2 min read
by Masaru Emoto
What comes to mind when you think about happiness?
Do you think about love coming true for you?
Perhaps the moment of birth of a son or a daughter? A job well done? Or a time you remember lying in the green grass and gazing up at the blue sky? The answer is different for everyone. We all have our own image of what happiness is. But all of us want to live a life filled with happiness.
I know of only one way to do this, and that is to align yourself with the hado of happiness. As I described in my book The True Power of Water, hado is the subtle energy that exists in all things.
All that exists in the universe vibrates at a unique frequency. So if you emit a hado of happiness, then you can be sure that the universe will respond with happiness. What do you need to do to align yourself with the hado of happiness?
Part of the problem is that it’s hard to know what happiness really is. Perhaps there was a time when you thought you were happy, but then you realized that it was only an illusion. Or maybe you believed that a blissful relationship was finally within your reach only to compare what you had with someone else and see your dream castle crumble in the sand and be washed away.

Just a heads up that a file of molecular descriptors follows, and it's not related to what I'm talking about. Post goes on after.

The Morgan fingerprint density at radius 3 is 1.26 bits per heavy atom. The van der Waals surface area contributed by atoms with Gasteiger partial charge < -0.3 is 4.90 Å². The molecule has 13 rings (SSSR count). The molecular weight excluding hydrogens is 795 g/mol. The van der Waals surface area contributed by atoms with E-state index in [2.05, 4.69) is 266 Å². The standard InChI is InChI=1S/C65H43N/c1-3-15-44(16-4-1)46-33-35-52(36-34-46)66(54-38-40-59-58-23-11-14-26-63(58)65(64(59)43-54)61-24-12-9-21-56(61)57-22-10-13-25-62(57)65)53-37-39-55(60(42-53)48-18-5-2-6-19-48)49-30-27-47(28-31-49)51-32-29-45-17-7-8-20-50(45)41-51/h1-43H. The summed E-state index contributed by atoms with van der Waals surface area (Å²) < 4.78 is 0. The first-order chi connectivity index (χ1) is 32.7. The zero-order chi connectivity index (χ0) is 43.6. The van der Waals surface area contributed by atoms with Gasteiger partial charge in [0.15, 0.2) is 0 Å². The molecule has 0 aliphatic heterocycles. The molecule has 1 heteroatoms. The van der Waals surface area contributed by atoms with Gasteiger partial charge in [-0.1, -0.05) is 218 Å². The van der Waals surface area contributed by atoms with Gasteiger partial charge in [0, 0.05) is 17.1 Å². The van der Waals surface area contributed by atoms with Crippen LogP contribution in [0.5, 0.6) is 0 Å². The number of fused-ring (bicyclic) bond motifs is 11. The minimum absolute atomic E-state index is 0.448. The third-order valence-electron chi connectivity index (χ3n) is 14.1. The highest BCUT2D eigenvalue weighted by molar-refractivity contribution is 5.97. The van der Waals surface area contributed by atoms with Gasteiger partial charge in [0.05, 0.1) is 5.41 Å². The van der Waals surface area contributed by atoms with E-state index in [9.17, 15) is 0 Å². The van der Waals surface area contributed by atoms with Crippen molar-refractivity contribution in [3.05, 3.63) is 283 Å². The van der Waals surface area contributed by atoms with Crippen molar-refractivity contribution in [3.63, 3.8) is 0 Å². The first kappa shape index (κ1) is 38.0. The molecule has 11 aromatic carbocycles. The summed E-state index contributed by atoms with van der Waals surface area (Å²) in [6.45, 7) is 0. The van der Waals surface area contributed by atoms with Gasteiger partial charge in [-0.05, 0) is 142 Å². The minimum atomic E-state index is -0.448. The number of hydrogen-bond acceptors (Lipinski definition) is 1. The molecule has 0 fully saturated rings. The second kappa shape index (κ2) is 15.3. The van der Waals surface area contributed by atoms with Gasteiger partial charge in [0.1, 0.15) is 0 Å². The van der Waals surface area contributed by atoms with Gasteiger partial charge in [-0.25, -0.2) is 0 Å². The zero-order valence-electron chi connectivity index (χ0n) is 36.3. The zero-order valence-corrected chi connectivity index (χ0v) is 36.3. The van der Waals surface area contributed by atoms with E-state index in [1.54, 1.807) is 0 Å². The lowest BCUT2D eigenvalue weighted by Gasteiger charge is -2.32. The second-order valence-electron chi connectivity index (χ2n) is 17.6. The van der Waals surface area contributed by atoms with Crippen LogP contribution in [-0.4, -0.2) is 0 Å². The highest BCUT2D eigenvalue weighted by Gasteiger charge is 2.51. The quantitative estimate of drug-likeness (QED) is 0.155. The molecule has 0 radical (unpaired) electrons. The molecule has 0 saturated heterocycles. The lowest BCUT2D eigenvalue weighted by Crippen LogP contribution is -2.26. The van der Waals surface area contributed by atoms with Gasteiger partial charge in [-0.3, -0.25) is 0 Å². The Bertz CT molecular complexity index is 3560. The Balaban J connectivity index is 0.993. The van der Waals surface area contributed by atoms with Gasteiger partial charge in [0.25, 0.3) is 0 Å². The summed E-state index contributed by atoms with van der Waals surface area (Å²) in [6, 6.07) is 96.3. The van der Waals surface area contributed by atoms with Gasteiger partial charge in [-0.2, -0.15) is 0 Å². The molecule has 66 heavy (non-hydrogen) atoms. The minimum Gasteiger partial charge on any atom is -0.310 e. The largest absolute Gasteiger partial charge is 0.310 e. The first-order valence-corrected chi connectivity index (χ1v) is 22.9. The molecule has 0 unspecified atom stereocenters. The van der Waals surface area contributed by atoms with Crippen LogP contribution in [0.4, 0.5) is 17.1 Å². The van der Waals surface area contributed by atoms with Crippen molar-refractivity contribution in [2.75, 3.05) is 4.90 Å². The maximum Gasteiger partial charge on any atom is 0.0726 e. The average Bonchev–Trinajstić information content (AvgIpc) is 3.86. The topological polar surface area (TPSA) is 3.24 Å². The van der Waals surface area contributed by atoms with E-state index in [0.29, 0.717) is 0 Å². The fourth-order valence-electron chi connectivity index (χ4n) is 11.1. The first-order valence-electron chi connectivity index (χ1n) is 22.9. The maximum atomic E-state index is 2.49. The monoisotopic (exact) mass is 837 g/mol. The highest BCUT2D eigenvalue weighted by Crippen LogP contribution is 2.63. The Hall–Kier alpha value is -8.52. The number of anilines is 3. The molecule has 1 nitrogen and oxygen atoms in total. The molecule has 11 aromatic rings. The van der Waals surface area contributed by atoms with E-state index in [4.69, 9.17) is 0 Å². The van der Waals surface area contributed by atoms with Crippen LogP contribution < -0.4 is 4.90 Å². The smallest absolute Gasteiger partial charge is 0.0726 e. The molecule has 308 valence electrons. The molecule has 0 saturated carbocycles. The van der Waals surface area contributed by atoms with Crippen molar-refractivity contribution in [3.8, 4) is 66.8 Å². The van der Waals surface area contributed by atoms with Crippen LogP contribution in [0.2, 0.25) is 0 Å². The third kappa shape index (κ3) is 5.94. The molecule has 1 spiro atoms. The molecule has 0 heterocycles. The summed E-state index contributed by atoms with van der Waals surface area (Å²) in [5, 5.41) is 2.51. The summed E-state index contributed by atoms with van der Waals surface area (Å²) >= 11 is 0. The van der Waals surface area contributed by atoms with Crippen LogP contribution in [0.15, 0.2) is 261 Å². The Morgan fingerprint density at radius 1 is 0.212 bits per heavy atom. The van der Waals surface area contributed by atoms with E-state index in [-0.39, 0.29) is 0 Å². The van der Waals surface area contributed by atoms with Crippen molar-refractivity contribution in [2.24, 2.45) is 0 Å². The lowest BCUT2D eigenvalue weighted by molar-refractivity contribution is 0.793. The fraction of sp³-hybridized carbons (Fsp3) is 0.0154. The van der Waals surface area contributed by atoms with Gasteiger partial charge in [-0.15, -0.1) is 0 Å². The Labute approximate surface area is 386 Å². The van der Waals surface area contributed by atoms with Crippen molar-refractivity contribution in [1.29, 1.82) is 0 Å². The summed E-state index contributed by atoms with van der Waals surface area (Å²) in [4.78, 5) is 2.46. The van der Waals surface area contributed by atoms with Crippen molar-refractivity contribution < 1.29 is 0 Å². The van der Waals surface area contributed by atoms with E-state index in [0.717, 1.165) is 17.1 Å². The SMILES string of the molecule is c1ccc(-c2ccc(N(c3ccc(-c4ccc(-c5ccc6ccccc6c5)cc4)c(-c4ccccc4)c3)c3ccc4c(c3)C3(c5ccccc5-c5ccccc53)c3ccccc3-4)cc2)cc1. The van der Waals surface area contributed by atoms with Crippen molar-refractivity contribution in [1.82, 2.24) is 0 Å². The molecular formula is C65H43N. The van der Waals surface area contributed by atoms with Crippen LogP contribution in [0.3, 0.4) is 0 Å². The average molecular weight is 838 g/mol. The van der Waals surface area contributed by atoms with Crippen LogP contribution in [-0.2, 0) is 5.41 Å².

On a trip to Germany, my daughter, who now lives in the Netherlands, told me about one of her friends who had lived in East Germany before the Berlin Wall came down. The construction of the Berlin Wall was a time of great sadness for the people of Germany, but my daughter’s friend said that despite the city being divided, life on the east side of the wall went on basically as normal. In fact, a sense of contentment came from knowing that no one had to worry about what others were thinking because everyone was poor.
But when the wall finally came down and the people in the eastern part of the city were now suddenly able to obtain everything that the western part of the city had to offer, problems began. The more new, shiny things they saw, the more they wanted. But the easterners were basically still poor, so the result was a lot of unsatisfied needs. Some even longed for the days before the wall came down when people were poor and prices low.
It seemed as if the country had first been torn apart and then put back together all without regard for the will of the people. Of course the fall of the Berlin Wall is one of the most jubilant moments of modern history, but we have to admit that even this wonderful turning point had its repercussions.
When we start to compare our happiness with that of others, we soon start resonating with the hado of unhappiness. As long as we search for happiness from the outside, then it’s unlikely that true happiness can ever be found.
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